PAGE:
Chams were a people and a culture which flourished for 13 centuries
until the 15th century, after which they were absorbed by
Son Holysee is right in the valley surrounded by mountains. That
makes it more holy and mysterious.
place is the religious and mystic region of the Champa kingdom. The
site perhaps can be considered as the Cham Angkor in Cambodia, Pagan
in Burma, and Borobudur in Indonesia. All mark the Indian influence.
Vestiges are of 68 architectures and different temples. It was first
established as a holy site under King Bhadravarman in the 4th
century and continued to be busy until the 13th century.
Most of the temples have been consecrated to God Shiva, who was
regarded as the founder and protector of Champa's dynasties.
some of the ornamentation work at My Son was never finished,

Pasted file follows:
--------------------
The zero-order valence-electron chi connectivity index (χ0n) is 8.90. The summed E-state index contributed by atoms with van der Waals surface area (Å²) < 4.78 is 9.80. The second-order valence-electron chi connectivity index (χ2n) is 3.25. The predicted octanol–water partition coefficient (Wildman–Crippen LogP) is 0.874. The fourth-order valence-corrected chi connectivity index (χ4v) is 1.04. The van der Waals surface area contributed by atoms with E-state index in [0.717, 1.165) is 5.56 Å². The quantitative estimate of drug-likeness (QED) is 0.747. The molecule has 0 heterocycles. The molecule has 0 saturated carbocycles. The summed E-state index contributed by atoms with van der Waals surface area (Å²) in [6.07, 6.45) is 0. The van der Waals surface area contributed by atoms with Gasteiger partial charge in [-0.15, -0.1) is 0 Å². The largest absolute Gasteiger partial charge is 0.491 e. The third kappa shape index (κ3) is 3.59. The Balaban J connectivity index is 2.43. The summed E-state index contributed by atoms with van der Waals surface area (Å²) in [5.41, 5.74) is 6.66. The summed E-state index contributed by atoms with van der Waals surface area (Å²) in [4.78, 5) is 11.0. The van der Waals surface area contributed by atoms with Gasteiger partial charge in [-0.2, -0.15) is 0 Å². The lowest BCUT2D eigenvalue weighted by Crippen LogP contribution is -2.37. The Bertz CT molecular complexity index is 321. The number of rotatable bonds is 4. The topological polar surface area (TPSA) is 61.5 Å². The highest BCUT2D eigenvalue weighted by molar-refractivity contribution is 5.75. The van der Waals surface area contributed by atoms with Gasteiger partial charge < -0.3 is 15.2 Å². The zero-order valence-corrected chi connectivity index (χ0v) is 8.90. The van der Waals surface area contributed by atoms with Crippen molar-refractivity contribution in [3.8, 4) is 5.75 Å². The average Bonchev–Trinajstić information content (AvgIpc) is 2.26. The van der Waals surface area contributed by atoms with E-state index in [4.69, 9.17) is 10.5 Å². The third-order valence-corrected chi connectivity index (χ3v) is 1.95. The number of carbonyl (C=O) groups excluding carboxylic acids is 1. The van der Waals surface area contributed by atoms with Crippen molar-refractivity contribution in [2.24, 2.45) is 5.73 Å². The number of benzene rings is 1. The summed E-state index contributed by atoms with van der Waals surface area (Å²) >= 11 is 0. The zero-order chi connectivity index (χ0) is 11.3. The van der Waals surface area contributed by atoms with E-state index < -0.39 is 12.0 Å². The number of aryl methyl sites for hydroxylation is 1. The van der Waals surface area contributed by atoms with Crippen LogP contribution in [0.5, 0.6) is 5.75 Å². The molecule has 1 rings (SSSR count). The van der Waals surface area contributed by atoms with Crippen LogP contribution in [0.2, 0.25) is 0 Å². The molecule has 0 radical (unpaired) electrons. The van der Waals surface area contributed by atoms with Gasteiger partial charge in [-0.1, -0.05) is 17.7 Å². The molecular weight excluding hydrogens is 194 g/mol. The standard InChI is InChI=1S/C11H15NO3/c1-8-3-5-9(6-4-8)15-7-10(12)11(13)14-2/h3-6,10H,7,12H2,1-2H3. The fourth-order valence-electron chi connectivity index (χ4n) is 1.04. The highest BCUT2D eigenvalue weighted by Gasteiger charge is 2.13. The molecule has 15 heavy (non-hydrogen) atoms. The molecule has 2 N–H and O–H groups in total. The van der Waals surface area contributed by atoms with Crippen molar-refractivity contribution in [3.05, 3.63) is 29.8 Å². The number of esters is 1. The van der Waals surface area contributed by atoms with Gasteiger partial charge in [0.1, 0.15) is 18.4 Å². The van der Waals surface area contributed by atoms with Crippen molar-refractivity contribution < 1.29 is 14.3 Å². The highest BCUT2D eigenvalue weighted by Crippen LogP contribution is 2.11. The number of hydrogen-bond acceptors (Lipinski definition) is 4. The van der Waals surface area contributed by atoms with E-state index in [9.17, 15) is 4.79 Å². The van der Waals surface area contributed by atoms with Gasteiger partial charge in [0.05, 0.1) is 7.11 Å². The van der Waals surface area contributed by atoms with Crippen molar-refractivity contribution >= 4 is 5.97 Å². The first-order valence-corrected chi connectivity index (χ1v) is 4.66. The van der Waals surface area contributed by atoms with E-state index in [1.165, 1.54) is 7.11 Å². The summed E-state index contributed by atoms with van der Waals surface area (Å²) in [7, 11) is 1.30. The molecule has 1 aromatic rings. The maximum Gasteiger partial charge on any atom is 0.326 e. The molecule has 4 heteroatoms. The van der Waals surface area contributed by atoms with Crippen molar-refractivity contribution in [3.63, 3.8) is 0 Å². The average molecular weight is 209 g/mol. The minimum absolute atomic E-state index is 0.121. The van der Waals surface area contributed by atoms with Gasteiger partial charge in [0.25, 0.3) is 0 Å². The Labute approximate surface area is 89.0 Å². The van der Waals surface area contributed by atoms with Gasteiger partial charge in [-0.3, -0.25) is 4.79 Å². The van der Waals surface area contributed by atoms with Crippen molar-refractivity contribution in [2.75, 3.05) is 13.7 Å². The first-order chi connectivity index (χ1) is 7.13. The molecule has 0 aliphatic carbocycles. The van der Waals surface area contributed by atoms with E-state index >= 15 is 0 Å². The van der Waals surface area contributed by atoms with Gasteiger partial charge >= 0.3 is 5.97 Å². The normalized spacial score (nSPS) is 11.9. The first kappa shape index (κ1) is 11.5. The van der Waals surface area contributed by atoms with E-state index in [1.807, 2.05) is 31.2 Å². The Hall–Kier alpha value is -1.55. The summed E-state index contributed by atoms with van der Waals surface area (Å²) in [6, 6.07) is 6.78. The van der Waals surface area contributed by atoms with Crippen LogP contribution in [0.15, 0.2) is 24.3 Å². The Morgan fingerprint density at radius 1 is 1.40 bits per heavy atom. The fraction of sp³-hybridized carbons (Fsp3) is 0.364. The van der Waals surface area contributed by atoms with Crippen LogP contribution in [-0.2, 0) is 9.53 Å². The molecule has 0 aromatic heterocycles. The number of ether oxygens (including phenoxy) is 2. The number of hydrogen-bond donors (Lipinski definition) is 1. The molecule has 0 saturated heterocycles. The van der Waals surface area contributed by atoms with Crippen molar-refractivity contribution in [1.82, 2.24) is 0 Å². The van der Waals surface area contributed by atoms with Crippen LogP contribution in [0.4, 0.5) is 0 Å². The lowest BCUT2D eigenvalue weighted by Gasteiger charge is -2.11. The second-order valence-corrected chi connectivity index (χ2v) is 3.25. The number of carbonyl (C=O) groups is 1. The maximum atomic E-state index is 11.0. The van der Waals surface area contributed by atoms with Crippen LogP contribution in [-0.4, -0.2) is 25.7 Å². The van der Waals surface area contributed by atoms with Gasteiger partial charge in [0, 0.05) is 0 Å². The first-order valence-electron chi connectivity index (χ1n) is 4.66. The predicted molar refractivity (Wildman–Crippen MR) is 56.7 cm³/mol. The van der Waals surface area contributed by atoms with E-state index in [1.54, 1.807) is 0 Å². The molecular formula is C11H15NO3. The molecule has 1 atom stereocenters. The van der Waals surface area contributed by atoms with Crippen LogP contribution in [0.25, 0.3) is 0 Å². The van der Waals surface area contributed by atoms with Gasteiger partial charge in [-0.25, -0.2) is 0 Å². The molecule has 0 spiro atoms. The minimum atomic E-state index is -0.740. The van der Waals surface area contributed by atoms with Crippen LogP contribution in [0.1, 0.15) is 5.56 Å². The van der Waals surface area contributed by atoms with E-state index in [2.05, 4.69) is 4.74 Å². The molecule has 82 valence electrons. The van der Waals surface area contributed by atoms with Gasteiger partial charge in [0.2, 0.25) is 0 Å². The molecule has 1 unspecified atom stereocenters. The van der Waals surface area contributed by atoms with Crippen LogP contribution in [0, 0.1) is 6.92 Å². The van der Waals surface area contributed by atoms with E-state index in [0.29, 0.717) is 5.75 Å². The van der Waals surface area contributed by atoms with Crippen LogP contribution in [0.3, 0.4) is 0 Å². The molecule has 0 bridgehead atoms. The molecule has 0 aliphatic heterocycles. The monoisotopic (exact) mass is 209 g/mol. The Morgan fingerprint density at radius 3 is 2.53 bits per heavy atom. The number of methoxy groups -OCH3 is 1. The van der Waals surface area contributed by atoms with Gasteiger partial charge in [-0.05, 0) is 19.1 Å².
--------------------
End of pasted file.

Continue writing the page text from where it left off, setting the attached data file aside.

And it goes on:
archaeologists know that the Chams first built their structures and
only then carved decorations into the brickwork. Researchers have
yet to figure out for certain how the Chams managed to get the baked
bricks to stick together. According to one theory, they used a paste
prepared with a botanical oil indigenous to Central Viet Nam. At one
time in their history, the tops of some of the towers were covered
with a layer of gold.
symbolism is also evident at My Son, because by the tenth century
Mahayan Buddism had taken over as the main Cham religion. While many
of the images of deities and the intricate stone carvings on the
temple walls have decayed, here and there, remnants hint at the
compound's former splendour. The Chams built their temples of clay
bricks, then engraved the bricks with intricate patterns of animals,
gods and goddesses, and flowers.